Where do you need to go to file the forms?

As you can tell, I am listing this information as if you will not have the assistance of an attorney to fill out the application. In some circumstances, you frankly may not have time or the resources available to you to hire a lawyer on this subject. If you have already hired an attorney to represent you in a divorce and child custody case that lawyer may also be able or willing to assist you in completing an application for a protective order. However, I think it is important for you to know the basics of how do you complete this application should you not want to, be able to, or have time to hire a family law attorney.

Once you have filled out the application form for your protective order then you should take the forms with multiple copies to the courthouse for your county. If you are reading this in Houston then you would need to go downtown to the courthouse on Caroline street. In the alternative, if your abuser lives in another county you may choose to file it in that county. As I mentioned earlier if the abuser is also someone that you have a pending divorce or child custody case with then you should follow forms in the same county where you live and where your case is being heard. This will make it easier for your divorce or child custody court to interact with this protective order application.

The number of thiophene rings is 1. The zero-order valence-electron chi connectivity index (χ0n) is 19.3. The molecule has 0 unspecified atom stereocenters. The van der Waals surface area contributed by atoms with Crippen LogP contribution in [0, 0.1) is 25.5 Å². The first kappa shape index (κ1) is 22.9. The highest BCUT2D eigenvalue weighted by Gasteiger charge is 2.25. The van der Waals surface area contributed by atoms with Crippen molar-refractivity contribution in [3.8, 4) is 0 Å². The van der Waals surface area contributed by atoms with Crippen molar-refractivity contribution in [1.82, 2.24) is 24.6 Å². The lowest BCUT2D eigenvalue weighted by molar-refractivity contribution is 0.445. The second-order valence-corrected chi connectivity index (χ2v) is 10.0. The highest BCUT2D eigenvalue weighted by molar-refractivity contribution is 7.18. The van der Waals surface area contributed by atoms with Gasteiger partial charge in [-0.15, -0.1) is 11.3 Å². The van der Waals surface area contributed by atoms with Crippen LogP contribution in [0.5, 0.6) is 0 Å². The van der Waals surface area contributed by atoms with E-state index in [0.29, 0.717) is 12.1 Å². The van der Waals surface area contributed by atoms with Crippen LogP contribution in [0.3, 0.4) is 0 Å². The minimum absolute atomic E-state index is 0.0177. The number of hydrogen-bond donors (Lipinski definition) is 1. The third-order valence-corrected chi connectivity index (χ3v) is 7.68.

If the other person and you live in the same residence or have children together then a judge can make orders about who gets to access the family home or even be able to come into contact or possession with your children. The same goes for vehicles. Part of the protective order will likely be ordering barring your abuser from being able to prevent you from accessing your vehicle or otherwise utilize the vehicle to transport your children or get you two and from your place of employment. Additionally, even if you don't have a divorce or child custody case pending simultaneously with your application for a protective order a family court judge should be able to issue additional orders regarding child support, child custody, and things of this nature.

How quickly can the protective order go into effect?

Time is of the essence when you are talking about a protective order. Even under the best of circumstances, in protective order may not be enough to dissuade the potential abuser from harming you or your family. I don't say this to be pessimistic I'm just stating something that is the truth. Time is oftentimes of the essence when it comes to a protective order. So, you need to be prepared to understand how quickly your protective order can be obtained.

The first step in the process may be for a judge to assign a temporary ex parte protective order. This is a legal term to refer to a protective order that will last for a short period and will be ordered without an open hearing that your abuser could attend. This will be done as a placeholder until another hearing can be held where your abuser can submit evidence of their own and argue as to why and protective orders should not be issued against him or her.